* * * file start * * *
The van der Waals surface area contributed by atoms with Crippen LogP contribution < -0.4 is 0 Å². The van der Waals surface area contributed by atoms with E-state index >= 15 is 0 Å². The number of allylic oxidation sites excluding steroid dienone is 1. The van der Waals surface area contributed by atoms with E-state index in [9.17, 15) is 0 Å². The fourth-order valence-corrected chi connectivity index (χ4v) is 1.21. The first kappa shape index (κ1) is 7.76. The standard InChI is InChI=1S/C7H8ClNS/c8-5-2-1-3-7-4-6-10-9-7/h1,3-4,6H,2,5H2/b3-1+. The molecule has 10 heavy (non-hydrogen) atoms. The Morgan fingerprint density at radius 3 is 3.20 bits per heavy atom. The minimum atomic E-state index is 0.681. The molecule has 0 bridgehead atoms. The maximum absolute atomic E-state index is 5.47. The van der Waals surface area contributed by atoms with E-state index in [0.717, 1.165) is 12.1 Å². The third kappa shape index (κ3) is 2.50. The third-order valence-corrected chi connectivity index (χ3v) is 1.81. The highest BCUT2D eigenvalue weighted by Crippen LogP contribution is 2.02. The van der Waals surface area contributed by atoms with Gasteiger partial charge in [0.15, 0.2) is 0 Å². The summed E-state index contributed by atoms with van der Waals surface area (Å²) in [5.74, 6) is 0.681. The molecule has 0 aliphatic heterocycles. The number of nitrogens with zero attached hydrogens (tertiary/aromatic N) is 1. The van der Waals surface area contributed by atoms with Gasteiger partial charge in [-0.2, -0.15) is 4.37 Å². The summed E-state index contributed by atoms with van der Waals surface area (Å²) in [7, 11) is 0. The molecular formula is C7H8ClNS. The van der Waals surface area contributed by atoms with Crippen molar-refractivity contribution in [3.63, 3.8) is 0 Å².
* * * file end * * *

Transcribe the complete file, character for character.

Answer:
The van der Waals surface area contributed by atoms with Crippen LogP contribution < -0.4 is 0 Å². The van der Waals surface area contributed by atoms with E-state index >= 15 is 0 Å². The number of allylic oxidation sites excluding steroid dienone is 1. The van der Waals surface area contributed by atoms with E-state index in [9.17, 15) is 0 Å². The fourth-order valence-corrected chi connectivity index (χ4v) is 1.21. The first kappa shape index (κ1) is 7.76. The standard InChI is InChI=1S/C7H8ClNS/c8-5-2-1-3-7-4-6-10-9-7/h1,3-4,6H,2,5H2/b3-1+. The molecule has 10 heavy (non-hydrogen) atoms. The Morgan fingerprint density at radius 3 is 3.20 bits per heavy atom. The minimum atomic E-state index is 0.681. The molecule has 0 bridgehead atoms. The maximum absolute atomic E-state index is 5.47. The van der Waals surface area contributed by atoms with E-state index in [0.717, 1.165) is 12.1 Å². The third kappa shape index (κ3) is 2.50. The third-order valence-corrected chi connectivity index (χ3v) is 1.81. The highest BCUT2D eigenvalue weighted by Crippen LogP contribution is 2.02. The van der Waals surface area contributed by atoms with Gasteiger partial charge in [0.15, 0.2) is 0 Å². The summed E-state index contributed by atoms with van der Waals surface area (Å²) in [5.74, 6) is 0.681. The molecule has 0 aliphatic heterocycles. The number of nitrogens with zero attached hydrogens (tertiary/aromatic N) is 1. The van der Waals surface area contributed by atoms with Gasteiger partial charge in [-0.2, -0.15) is 4.37 Å². The summed E-state index contributed by atoms with van der Waals surface area (Å²) in [7, 11) is 0. The molecular formula is C7H8ClNS. The van der Waals surface area contributed by atoms with Crippen molar-refractivity contribution in [3.63, 3.8) is 0 Å².